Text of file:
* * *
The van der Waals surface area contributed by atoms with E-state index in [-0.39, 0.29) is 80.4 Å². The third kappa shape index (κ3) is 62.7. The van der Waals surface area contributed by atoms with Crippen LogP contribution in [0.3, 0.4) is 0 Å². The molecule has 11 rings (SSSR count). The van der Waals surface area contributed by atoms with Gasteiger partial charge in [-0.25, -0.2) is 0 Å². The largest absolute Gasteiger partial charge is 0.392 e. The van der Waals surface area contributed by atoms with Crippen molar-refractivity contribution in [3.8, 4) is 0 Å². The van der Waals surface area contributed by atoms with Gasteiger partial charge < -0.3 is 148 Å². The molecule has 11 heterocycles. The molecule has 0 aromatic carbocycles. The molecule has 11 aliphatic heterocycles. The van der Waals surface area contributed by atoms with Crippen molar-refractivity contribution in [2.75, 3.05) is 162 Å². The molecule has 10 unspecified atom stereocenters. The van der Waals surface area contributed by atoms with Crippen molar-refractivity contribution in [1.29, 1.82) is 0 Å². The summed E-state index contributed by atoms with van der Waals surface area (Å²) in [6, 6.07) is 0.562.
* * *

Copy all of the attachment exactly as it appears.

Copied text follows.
The van der Waals surface area contributed by atoms with E-state index in [-0.39, 0.29) is 80.4 Å². The third kappa shape index (κ3) is 62.7. The van der Waals surface area contributed by atoms with Crippen LogP contribution in [0.3, 0.4) is 0 Å². The molecule has 11 rings (SSSR count). The van der Waals surface area contributed by atoms with Gasteiger partial charge in [-0.25, -0.2) is 0 Å². The largest absolute Gasteiger partial charge is 0.392 e. The van der Waals surface area contributed by atoms with Crippen molar-refractivity contribution in [3.8, 4) is 0 Å². The van der Waals surface area contributed by atoms with Gasteiger partial charge < -0.3 is 148 Å². The molecule has 11 heterocycles. The molecule has 0 aromatic carbocycles. The molecule has 11 aliphatic heterocycles. The van der Waals surface area contributed by atoms with Crippen molar-refractivity contribution in [2.75, 3.05) is 162 Å². The molecule has 10 unspecified atom stereocenters. The van der Waals surface area contributed by atoms with Crippen molar-refractivity contribution in [1.29, 1.82) is 0 Å². The summed E-state index contributed by atoms with van der Waals surface area (Å²) in [6, 6.07) is 0.562.